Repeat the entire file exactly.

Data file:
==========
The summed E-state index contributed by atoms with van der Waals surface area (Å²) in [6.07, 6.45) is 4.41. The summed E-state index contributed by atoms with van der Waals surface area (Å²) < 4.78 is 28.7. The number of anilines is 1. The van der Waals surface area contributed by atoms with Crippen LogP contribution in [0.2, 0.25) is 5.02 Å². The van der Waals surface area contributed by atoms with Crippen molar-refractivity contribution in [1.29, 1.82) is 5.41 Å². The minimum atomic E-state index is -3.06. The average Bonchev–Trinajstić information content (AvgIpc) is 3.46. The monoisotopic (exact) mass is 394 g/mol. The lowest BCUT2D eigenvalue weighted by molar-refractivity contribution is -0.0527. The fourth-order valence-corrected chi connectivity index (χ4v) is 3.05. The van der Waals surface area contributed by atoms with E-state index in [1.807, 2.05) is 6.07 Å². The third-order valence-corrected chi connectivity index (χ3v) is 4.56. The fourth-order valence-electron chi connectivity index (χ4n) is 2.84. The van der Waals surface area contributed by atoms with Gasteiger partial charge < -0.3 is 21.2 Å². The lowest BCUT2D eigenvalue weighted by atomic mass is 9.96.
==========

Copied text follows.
The summed E-state index contributed by atoms with van der Waals surface area (Å²) in [6.07, 6.45) is 4.41. The summed E-state index contributed by atoms with van der Waals surface area (Å²) < 4.78 is 28.7. The number of anilines is 1. The van der Waals surface area contributed by atoms with Crippen LogP contribution in [0.2, 0.25) is 5.02 Å². The van der Waals surface area contributed by atoms with Crippen molar-refractivity contribution in [1.29, 1.82) is 5.41 Å². The minimum atomic E-state index is -3.06. The average Bonchev–Trinajstić information content (AvgIpc) is 3.46. The monoisotopic (exact) mass is 394 g/mol. The lowest BCUT2D eigenvalue weighted by molar-refractivity contribution is -0.0527. The fourth-order valence-corrected chi connectivity index (χ4v) is 3.05. The van der Waals surface area contributed by atoms with E-state index in [1.807, 2.05) is 6.07 Å². The third-order valence-corrected chi connectivity index (χ3v) is 4.56. The fourth-order valence-electron chi connectivity index (χ4n) is 2.84. The van der Waals surface area contributed by atoms with Gasteiger partial charge < -0.3 is 21.2 Å². The lowest BCUT2D eigenvalue weighted by atomic mass is 9.96.